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Tuesday, June 21 • 4:50pm - 5:15pm
On The [Ir]relevance of Network Performance for Data Processing

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Modern data processing frameworks are used in a variety of settings for a diverse set of workloads such as sorting, indexing, iterative computations, structured query processing, etc. As these frameworks run in a distributed environment, a natural question to ask is – how important is the network to the performance of these frameworks? Recent research in this field has led to contradictory results. One camp advocates the limited impact of networking performance on the overall performance of the framework. On the other hand, there is a large body of work on networking optimizations for data processing frameworks.

In this paper, we search for a better understanding of the matter. While answering the basic question concerning the importance of the network performance, our analysis raises new questions and points to previously unexplored or unnoticed avenues for performance optimizations. We take Apache Spark as a representative of a modern data-processing framework. However, to broaden the scope of our investigation, we also experiment with other frameworks such as Flink, Power- Graph or Timely. In our study – rather than analysing Spark-specific peculiarities – we look into procedures and subsystems that are common in any of these frameworks such as networking IO, shuffle data management, object (de)serialization, copies, job scheduling and coordination, etc. Nonetheless, we are aware that the roles of those individual components are different for the various systems, and we exercise caution when making generalized statements about the performance.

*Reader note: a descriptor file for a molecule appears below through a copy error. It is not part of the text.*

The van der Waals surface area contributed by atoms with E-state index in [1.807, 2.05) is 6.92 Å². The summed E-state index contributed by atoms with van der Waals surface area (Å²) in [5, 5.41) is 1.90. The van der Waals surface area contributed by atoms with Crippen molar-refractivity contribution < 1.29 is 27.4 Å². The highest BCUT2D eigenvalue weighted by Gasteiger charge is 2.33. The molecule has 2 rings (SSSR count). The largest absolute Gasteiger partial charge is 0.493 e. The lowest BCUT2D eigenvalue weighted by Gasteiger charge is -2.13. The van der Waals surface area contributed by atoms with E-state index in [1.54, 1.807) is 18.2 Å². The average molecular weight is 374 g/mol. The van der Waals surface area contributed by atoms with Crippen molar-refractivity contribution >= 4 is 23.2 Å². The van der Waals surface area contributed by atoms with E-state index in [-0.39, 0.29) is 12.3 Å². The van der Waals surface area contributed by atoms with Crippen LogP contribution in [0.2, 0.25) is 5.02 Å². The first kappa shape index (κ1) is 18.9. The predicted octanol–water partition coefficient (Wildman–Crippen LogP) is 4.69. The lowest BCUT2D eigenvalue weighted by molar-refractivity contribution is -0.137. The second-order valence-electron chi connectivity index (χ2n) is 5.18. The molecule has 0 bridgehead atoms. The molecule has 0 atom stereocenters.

Tuesday June 21, 2016 4:50pm - 5:15pm
Denver Marriott City Center 1701 California Street, Denver, CO 80202

Attendees (1)